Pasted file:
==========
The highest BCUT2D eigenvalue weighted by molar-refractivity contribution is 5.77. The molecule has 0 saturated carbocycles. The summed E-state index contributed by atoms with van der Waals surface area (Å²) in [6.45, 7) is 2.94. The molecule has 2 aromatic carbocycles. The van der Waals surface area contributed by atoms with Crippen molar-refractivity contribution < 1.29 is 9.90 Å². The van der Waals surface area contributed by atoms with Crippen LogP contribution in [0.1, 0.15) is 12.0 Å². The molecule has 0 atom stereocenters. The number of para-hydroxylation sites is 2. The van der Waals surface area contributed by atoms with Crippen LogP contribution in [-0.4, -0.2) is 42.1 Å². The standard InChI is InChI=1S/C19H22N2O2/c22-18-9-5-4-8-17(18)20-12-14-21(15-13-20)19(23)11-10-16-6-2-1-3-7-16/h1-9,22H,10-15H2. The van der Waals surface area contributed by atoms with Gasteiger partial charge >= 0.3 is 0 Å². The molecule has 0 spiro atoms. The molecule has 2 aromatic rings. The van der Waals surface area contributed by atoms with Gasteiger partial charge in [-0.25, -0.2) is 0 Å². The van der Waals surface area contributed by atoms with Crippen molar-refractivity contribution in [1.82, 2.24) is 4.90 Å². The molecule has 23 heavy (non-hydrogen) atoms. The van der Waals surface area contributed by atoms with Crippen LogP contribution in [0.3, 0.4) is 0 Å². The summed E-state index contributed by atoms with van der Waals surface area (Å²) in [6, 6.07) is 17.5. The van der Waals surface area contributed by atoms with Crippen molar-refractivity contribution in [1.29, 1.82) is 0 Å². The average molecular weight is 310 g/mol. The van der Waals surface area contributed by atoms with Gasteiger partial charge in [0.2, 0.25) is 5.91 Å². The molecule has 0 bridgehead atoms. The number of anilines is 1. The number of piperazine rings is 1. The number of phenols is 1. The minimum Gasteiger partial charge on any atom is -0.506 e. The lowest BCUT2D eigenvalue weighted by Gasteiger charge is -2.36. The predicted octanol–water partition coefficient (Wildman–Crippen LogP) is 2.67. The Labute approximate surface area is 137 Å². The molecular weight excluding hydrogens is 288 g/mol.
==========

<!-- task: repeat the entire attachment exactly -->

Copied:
The highest BCUT2D eigenvalue weighted by molar-refractivity contribution is 5.77. The molecule has 0 saturated carbocycles. The summed E-state index contributed by atoms with van der Waals surface area (Å²) in [6.45, 7) is 2.94. The molecule has 2 aromatic carbocycles. The van der Waals surface area contributed by atoms with Crippen molar-refractivity contribution < 1.29 is 9.90 Å². The van der Waals surface area contributed by atoms with Crippen LogP contribution in [0.1, 0.15) is 12.0 Å². The molecule has 0 atom stereocenters. The number of para-hydroxylation sites is 2. The van der Waals surface area contributed by atoms with Crippen LogP contribution in [-0.4, -0.2) is 42.1 Å². The standard InChI is InChI=1S/C19H22N2O2/c22-18-9-5-4-8-17(18)20-12-14-21(15-13-20)19(23)11-10-16-6-2-1-3-7-16/h1-9,22H,10-15H2. The van der Waals surface area contributed by atoms with Gasteiger partial charge >= 0.3 is 0 Å². The molecule has 0 spiro atoms. The molecule has 2 aromatic rings. The van der Waals surface area contributed by atoms with Gasteiger partial charge in [-0.25, -0.2) is 0 Å². The van der Waals surface area contributed by atoms with Crippen molar-refractivity contribution in [1.82, 2.24) is 4.90 Å². The molecule has 23 heavy (non-hydrogen) atoms. The van der Waals surface area contributed by atoms with Crippen LogP contribution in [0.3, 0.4) is 0 Å². The summed E-state index contributed by atoms with van der Waals surface area (Å²) in [6, 6.07) is 17.5. The van der Waals surface area contributed by atoms with Crippen molar-refractivity contribution in [1.29, 1.82) is 0 Å². The average molecular weight is 310 g/mol. The van der Waals surface area contributed by atoms with Gasteiger partial charge in [0.2, 0.25) is 5.91 Å². The molecule has 0 bridgehead atoms. The number of anilines is 1. The number of piperazine rings is 1. The number of phenols is 1. The minimum Gasteiger partial charge on any atom is -0.506 e. The lowest BCUT2D eigenvalue weighted by Gasteiger charge is -2.36. The predicted octanol–water partition coefficient (Wildman–Crippen LogP) is 2.67. The Labute approximate surface area is 137 Å². The molecular weight excluding hydrogens is 288 g/mol.